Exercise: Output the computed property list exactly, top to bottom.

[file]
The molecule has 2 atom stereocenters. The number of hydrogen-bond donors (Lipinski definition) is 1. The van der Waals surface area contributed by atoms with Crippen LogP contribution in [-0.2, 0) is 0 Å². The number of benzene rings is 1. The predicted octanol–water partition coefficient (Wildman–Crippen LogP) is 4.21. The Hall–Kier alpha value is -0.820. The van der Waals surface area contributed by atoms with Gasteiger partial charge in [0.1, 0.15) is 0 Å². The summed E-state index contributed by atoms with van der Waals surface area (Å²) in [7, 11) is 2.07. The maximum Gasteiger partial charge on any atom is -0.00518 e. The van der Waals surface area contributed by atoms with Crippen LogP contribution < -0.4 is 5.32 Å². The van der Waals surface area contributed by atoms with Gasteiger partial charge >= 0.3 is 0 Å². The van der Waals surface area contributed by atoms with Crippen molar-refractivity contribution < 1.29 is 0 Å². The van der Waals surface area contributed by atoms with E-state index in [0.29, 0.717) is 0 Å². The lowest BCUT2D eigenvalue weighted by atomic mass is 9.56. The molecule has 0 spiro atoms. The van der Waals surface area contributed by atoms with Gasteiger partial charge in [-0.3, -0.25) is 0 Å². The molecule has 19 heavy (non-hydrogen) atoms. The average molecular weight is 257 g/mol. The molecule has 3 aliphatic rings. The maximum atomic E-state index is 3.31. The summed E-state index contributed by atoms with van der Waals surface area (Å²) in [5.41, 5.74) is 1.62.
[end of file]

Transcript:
The molecule has 2 atom stereocenters. The number of hydrogen-bond donors (Lipinski definition) is 1. The van der Waals surface area contributed by atoms with Crippen LogP contribution in [-0.2, 0) is 0 Å². The number of benzene rings is 1. The predicted octanol–water partition coefficient (Wildman–Crippen LogP) is 4.21. The Hall–Kier alpha value is -0.820. The van der Waals surface area contributed by atoms with Gasteiger partial charge in [0.1, 0.15) is 0 Å². The summed E-state index contributed by atoms with van der Waals surface area (Å²) in [7, 11) is 2.07. The maximum Gasteiger partial charge on any atom is -0.00518 e. The van der Waals surface area contributed by atoms with Crippen LogP contribution < -0.4 is 5.32 Å². The van der Waals surface area contributed by atoms with Gasteiger partial charge >= 0.3 is 0 Å². The van der Waals surface area contributed by atoms with Crippen molar-refractivity contribution < 1.29 is 0 Å². The van der Waals surface area contributed by atoms with E-state index in [0.29, 0.717) is 0 Å². The lowest BCUT2D eigenvalue weighted by atomic mass is 9.56. The molecule has 0 spiro atoms. The van der Waals surface area contributed by atoms with Gasteiger partial charge in [-0.3, -0.25) is 0 Å². The molecule has 19 heavy (non-hydrogen) atoms. The average molecular weight is 257 g/mol. The molecule has 3 aliphatic rings. The maximum atomic E-state index is 3.31. The summed E-state index contributed by atoms with van der Waals surface area (Å²) in [5.41, 5.74) is 1.62.